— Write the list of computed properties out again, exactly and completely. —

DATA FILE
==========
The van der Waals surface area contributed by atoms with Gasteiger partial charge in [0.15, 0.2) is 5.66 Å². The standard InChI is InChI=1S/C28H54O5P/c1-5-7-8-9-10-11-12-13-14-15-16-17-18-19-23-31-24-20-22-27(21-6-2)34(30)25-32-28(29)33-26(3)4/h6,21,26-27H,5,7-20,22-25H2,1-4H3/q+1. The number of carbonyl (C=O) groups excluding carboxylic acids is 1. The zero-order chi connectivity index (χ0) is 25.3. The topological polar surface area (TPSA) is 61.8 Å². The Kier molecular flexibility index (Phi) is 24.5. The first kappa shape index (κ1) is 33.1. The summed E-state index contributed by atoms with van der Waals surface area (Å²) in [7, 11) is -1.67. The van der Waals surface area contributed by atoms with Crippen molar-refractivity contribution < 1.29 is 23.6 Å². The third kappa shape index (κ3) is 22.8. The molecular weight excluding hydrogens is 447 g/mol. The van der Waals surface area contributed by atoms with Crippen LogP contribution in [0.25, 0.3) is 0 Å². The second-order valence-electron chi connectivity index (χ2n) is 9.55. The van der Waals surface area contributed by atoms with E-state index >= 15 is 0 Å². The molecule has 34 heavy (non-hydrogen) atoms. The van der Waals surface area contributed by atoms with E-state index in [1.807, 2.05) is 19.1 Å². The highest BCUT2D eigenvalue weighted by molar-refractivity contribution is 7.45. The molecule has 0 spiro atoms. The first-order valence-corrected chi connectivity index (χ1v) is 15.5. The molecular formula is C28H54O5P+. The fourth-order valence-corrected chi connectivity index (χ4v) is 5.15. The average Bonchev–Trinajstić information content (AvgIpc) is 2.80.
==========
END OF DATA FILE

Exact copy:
The van der Waals surface area contributed by atoms with Gasteiger partial charge in [0.15, 0.2) is 5.66 Å². The standard InChI is InChI=1S/C28H54O5P/c1-5-7-8-9-10-11-12-13-14-15-16-17-18-19-23-31-24-20-22-27(21-6-2)34(30)25-32-28(29)33-26(3)4/h6,21,26-27H,5,7-20,22-25H2,1-4H3/q+1. The number of carbonyl (C=O) groups excluding carboxylic acids is 1. The zero-order chi connectivity index (χ0) is 25.3. The topological polar surface area (TPSA) is 61.8 Å². The Kier molecular flexibility index (Phi) is 24.5. The first kappa shape index (κ1) is 33.1. The summed E-state index contributed by atoms with van der Waals surface area (Å²) in [7, 11) is -1.67. The van der Waals surface area contributed by atoms with Crippen molar-refractivity contribution < 1.29 is 23.6 Å². The third kappa shape index (κ3) is 22.8. The molecular weight excluding hydrogens is 447 g/mol. The van der Waals surface area contributed by atoms with Crippen LogP contribution in [0.25, 0.3) is 0 Å². The second-order valence-electron chi connectivity index (χ2n) is 9.55. The van der Waals surface area contributed by atoms with E-state index >= 15 is 0 Å². The molecule has 34 heavy (non-hydrogen) atoms. The van der Waals surface area contributed by atoms with E-state index in [1.807, 2.05) is 19.1 Å². The highest BCUT2D eigenvalue weighted by molar-refractivity contribution is 7.45. The molecule has 0 spiro atoms. The first-order valence-corrected chi connectivity index (χ1v) is 15.5. The molecular formula is C28H54O5P+. The fourth-order valence-corrected chi connectivity index (χ4v) is 5.15. The average Bonchev–Trinajstić information content (AvgIpc) is 2.80.